Newspaper Archive of
The Glenville Democrat
Glenville, West Virginia
September 10, 1976     The Glenville Democrat
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September 10, 1976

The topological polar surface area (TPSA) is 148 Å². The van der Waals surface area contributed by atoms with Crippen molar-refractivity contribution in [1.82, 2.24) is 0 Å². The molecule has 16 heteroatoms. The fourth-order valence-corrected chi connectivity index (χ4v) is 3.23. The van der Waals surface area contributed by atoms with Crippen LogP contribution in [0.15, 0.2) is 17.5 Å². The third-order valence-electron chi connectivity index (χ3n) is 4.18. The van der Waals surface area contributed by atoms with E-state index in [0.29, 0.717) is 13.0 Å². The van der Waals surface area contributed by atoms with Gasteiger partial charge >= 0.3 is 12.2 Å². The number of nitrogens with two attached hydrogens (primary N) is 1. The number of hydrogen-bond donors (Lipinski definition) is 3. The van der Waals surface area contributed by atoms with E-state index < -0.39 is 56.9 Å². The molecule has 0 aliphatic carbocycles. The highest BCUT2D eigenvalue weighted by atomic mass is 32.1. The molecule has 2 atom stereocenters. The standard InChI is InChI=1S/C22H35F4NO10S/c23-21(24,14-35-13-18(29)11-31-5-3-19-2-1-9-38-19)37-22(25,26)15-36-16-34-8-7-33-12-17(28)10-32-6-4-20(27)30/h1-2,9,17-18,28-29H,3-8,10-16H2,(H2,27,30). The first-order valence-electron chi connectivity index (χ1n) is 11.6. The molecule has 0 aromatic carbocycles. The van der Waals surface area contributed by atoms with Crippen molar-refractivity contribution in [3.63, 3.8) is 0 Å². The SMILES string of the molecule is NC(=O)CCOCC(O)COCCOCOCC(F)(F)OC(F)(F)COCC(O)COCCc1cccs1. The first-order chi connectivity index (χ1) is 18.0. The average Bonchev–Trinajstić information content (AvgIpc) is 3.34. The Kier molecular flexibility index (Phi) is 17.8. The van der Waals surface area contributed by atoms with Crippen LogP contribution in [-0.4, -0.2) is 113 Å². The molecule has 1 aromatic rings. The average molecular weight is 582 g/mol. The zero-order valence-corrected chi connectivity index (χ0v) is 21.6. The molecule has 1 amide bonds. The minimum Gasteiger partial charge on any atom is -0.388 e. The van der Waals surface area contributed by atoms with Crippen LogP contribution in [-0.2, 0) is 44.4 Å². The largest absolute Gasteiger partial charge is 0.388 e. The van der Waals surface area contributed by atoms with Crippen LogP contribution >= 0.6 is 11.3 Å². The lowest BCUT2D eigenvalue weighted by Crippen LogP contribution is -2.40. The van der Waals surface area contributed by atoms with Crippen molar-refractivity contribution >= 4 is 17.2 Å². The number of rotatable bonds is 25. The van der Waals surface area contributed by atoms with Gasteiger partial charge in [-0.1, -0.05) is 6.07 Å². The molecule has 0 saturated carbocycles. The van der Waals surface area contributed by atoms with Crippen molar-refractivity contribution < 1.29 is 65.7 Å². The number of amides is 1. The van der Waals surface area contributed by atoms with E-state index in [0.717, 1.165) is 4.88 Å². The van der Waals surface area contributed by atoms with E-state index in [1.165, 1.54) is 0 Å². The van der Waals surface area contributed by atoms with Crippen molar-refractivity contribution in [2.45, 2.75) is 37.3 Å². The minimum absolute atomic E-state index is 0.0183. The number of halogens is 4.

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The Glenville Pathfinder A Gilmer Graphics, Inc. Newspaper Published By and For Gilmer County People Single Copy Price 15c [Incl. Tax] TO LIFE .. Glenville State e-asleep during the summer alendar of events testifies, the college is bustling again with the opening of the fall term. Many of the college's cultural programs are open to the general public. [Democrat photo] says plant won't pollute of Water Virginia Resour- con- for a coal to be located the old site along I edition of the in which to the Operation of owner of f Spencer, prepara- Democrat- me Preparation ! disburse any k Lih iliethe Little  also noted "'Sould be a I and would te any kind of According to Boggs all solid waste produced by the plant would be buried in pits located above flood stage. He said that five or six sediment ponds would be constructed to filter impuri- ties which result from washing coal. He said the sediment ponds would be located below the plant but above the river's flood stage. However, local disagree with Bogg's contention that no pollution will result from the operation of the preparation plant. Glenville's Mayor, Delbert Davidson, who was at one time an engineer for Rochester and Pittsburg Coal Co., foresees a conflict in the construction of the plant. "We need the additional employment, but the plant,will also add to the cost of providing water to Glenville because of the added cost of additional chemicals needed to process impurities which don't exist in sales continue merchants displaying "Festival of Val- joined together to make this week the in the history of Glenville. You can read city sales attractions, but none of them values to be found here in Glenville this could or would undertake such a eVent as the Glenville merchants displaying rs are conducting. Check the es in this week's edition of the and you will find many useful and would like to have, at unbelievable not attempting to dispose of distress are offering you outlandish values on home, automobile and for personal use. on the "Festival of Values" needs. Shop the firms for the items you couldn't afford. quality of the merchandise described on Values" pages should excite the rost discriminating buyer. Come and see is sacrificing his profit, you stretch Glenville this week. Take advantage Values. If you don't have the ready cash Want, use your charge account or their Y to shop Glenville this week. All as advertised by the following Super Market, Glenvilla Variety, Modern Dry Cleaners, Sears, Towns Daltons, Kanawha Union Bank, Glenville Superette, Guyan Super Service, Glenville Supply, Summers Pharmacy, M & G Furniture, (rocery. the water at this time," said the mayor. Dr. Ronnie Burke, director of Glenville State College's Community Development and Research Center and secretary of the Gilmer County Planning Commission also expressed reservations concerning the plant's operation. "There may be water pollution cause by runoff and siltation and I wonder about how he's going to dispose of his solid waste. Also the road between Duck Run and Stouts Mill is not built to handle the transportation of large volumes of coal. There may be a short-term benefit in an increase in employment, but we have to he sure that no long-term environmental pr blares result," said Burke. Boggs said that when the plant is in operation, eight men will be employed at the plant site. He estimated several new jobs would be created by the opening of four new deep mines by his company in the Bear Run, Duck Run area east of Glenville. Boggs would also supply the preparation plant with coal he is strip mining from a site on Bear Run. The Division of Water Resources must allow 30 days for people to submit protests to the construction of the plant. If they do not receive significant protests by Oct. 8 they will grant the construction and operation permit. The plant will be inspected before it goes into operation to see ff it conforms to all regulations. Jaycees honor merchants for football field aid The Glenville Jaycees held a dinner, Thursday Sept. 1 to honor Glenville merchants for their help in improving the Vanhorn Drive football field. Jaycees' President Mike Anderson expressed special appreciation to I.L. Morris for the use of his equipment in painting advertising signs along the fence at the field. The ]aycees presented Morris With a plaque and made him an honorary Jaycee. Glenville State College Football Coach, Whity Adolfson was the guest speaker. He addressed his remarks to members of the Gflmer County High football team, who were also in attendance. Adolfson told the boys to be proud of their community for the support they've shown the team. Bob Hardman was named Jaycee of the quarter for all the work he has done in helping to complete the football field project. GSC enrollment increases Although complete registration figures are not in yet, Glenville State College President Dr. D. Banks Wilburn is sure they will show an increase in enrollment at the college. The West Virginia Board of Regents will not allow GSC to release enrollment figures until registration is completed at off-campus centers in Weston. Parkersburg and Craigsville. However, Wilburn says that prelimin- ary figures show that the number of freshmen and full-time students registering in Glenville is up from last year's figures. Wilburn. who will retire at the end of this year, attributes the increased enrollment to the school's recently adopted two-year technical career programs. "They are evidently programs that have some prestige, particularly our forestry program. We have many out-of-state as well as in-state students enrolled in this program who have an interest in the outdoors," said Wilburn. He added that land surveying and a new program called ornamental horticulture were also popular two-year programs. Business Administration contin- ues to draw the most students in the State threatens to close Langford Sanitation Co. The West Virginia Department of Health has ordered John Langford, of Langford Sanitation Co., to make immediate improvements at his dump site on Lynch Run Road or be faced with a cease and desist order. In a letter dated Sept. 2, Dale Parsons. director of the department's solid waste program, stated that Langford has not made satisfactory progress with disposal improvements since his landfiU permit was revoked last fall. Parsons noted that conditions at the dump site have in fact deteriorated and that Langford is simply dumping over the hill on the far end of the property. property. Parsons issued the following directive: "You are hereby directed to take immediate corrective action and advised that failure to show substantial improvement by the time of the next inspection will result in a cease and desist order, or other legal steps as appropriate." According to Mike Gaff, a staff engineer for the state department of (Continued on page 9) four-year degree programs, while elementary education is second. Wilburn pointed out a four-year program in social work. which was begun last year, is also gaining in popularity. According to William Simmons, dean of Academic Affairs. career opportunities are growing rapidly in the bio-science fields. The college now offers two-year pre-professional courses in medicine. dentistry, pharmacy and biological sciences. The only four-year program begun this year is a teacher education program to prepare chemistry teachers. The college has tried to increase their service to the region by consolidating programs at the Creigs- ville and Weston centers and by offering classes in cooperation with Parkersburg Community College. Last year GSC offered classes in Summersville, Webster Springs and Richwood. This year they have consolidated their resources by offering classes only in Creigsville. "By centralizing we can offer a more extensive amount of courses since we can consolidate our faculty and offer a more definite program," said Simmons. In Weston the college is now offering more programs to allow hish school students to receive college credits. At two-year Parkersburg Community College, students can take courses which they can later transfer to a GSC four-year program. Fewer students means more enthusiasm Students and teachers at Sand Fork School will have a little breathing room this year when they return to school. The school's enrollment has dropped from 360 last year to 250 this year due to the construction of .enville Elementary School. Right now s looks likb Its going q to be our best year since I've been here. Everybody seems more enthus- q iastic, they're taking pride in the school and I think it's all because of the changes we've been able to make," said Principal Tom Dooley. For the first time in several years students will have access to a saperate i science laboratory. The room will also double a an art room. In previous years science classes and labs met in the same room. { This will also be the first year that ! Sand Fork will be able to offer a classroom for students with learning disabilities, One large room has been q | reserved fr these students. With the decreased enroLLment, q Dooley was able to remove several lockers from one of the building's q smaller rooms. This space will now be used as a reading room or independent study room. The room that was used ! i for storage last year, is now the principal's new office. The old principal/secretary office has now be partitioned off into a combination teacher's lounge, secretary's office. Students will now have more mobility in the library, since tables once used in classroom instruction [i have been removed. The added space will also allow Sand Fork to offer their first kindergarten classes. Last year, Sand Fork kindergarten students had to attend classes in the Catholic Church UNCROWDED CONCENTRATION - Mrs. Lorraine Foster, matlk in Glenville. A new drawing of the Sand Fork teacher at Sand Fork, prepared lesson plans in her more spadom Lion will greet students as they enter classroom during the week before school starts& The classroom was the front door. The large wall painting less crowded this week when school opened because many of the was done by Kent Walker, an art students who formerly attended Sand Fork's school are now student at Glenville State College. attending the new Glenville Elementary School. [Democrat photo] t I 1 RENEWED SPIRIT -- Sand Fork School students were greeted with a new painting by Kent Walker of their school's masco PHnclpal Tom Dooley says his teachers are approdehlng the school year with renewed enthu- siasm since a reduction in enrollment has relieved a severe overcrowding problem. Dooley is pictured in his new office. !